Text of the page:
Accordingly, the position of the ‘I’ in Hegel’s philosophy becomes unexpectedly central. If logos exists everywhere as instinct, then the ‘I’ is instinct that leads beyond instinct. Going beyond Hegel’s own terms, we could perhaps say that human consciousness is the locus of a split in universal logos between passivity and comprehension, between impulse and knowledge; but it must at the same time be the point in which these two forms of Denken find their unity and continuity. If this interpretation is correct, then one particular question becomes crucial for Hegelian philosophy: does the ‘I’ itself have a logos?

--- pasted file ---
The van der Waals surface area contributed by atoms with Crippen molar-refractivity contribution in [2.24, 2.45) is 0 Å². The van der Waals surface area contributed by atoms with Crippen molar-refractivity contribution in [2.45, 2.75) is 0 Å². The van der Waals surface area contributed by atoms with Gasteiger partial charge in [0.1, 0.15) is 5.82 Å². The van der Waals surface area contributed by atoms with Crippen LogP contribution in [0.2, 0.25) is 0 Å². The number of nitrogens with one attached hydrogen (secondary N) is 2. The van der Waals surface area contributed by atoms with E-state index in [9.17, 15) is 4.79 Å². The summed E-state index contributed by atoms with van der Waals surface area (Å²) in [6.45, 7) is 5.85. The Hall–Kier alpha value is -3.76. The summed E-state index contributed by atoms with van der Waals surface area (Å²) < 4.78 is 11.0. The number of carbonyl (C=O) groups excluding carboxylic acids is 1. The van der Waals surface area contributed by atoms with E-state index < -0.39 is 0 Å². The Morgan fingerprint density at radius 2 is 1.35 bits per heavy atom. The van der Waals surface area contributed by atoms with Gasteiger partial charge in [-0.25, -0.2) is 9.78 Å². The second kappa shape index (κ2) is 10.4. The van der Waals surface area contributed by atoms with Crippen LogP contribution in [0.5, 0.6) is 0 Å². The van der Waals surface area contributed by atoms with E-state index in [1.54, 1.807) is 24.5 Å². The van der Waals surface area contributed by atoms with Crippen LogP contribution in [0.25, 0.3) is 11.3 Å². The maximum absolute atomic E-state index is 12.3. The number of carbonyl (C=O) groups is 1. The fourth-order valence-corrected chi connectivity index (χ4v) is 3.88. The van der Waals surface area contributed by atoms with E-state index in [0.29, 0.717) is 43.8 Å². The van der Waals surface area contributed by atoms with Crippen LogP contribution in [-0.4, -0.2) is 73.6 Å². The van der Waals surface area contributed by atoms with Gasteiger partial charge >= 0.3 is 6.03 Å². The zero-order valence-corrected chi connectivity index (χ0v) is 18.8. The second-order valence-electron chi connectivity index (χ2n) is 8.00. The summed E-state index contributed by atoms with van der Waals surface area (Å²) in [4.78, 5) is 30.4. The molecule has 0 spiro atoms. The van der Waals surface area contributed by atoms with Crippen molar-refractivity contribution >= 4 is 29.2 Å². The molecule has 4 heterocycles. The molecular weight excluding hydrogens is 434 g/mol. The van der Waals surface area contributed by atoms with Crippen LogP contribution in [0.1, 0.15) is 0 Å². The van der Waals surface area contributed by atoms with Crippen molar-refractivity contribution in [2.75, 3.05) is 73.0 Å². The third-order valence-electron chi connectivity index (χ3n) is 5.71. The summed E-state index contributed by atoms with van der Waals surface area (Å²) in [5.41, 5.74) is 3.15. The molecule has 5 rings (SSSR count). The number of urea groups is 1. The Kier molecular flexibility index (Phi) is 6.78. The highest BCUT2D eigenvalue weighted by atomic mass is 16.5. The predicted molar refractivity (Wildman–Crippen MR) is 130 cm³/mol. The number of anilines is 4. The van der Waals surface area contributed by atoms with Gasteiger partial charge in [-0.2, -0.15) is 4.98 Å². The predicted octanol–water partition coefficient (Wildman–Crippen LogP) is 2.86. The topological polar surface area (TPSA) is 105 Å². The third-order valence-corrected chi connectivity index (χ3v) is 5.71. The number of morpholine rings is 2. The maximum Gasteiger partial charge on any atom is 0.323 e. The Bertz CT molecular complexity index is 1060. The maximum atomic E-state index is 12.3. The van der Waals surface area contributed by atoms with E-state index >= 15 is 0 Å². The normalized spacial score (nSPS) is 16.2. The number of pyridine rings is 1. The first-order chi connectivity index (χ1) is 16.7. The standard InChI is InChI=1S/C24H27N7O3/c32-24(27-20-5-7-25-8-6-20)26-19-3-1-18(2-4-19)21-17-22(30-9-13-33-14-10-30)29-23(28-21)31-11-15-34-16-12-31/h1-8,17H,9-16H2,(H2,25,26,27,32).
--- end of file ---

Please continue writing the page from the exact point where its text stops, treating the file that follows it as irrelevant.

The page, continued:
In the aforementioned Section 2.4, aptly entitled “logica dell’Io”, Ferrarin answers in the affirmative. But he insists that this logos is to be understood as dialectical: that is, the ‘I’ cannot be captured by a stable definition; it does not have a fixed substance but changes according to the way we consider it. The ‘I’ is only what we make of it. It would be mistaken, Ferrarin holds, to believe in a somewhat stoical fashion that we begin from the untrue and particular individuality of representational self-consciousness before equalising ourselves to the universal self-knowledge of thinking (p. 106). Instead, ‘I’ is neither particular nor universal; I am no more—and no less—than what results from my efforts. Hence, the freedom of the Concept I reach through thinking is my freedom, because true universality is not an anonymous cosmic reason, but universal thinking made concrete and lived in particularity. The self-knowledge of thinking is my true self-consciousness, because the inner substance of my ‘I’ is nothing but thinking. Absolute self-knowledge involves both the universality of the ‘I’ and its pluralisation. By contrast, an ‘I’ that makes no effort is a universal that does not permeate particularity; it is the abstract universality of Vorstellung, and for this very reason it is only my particular ‘I’.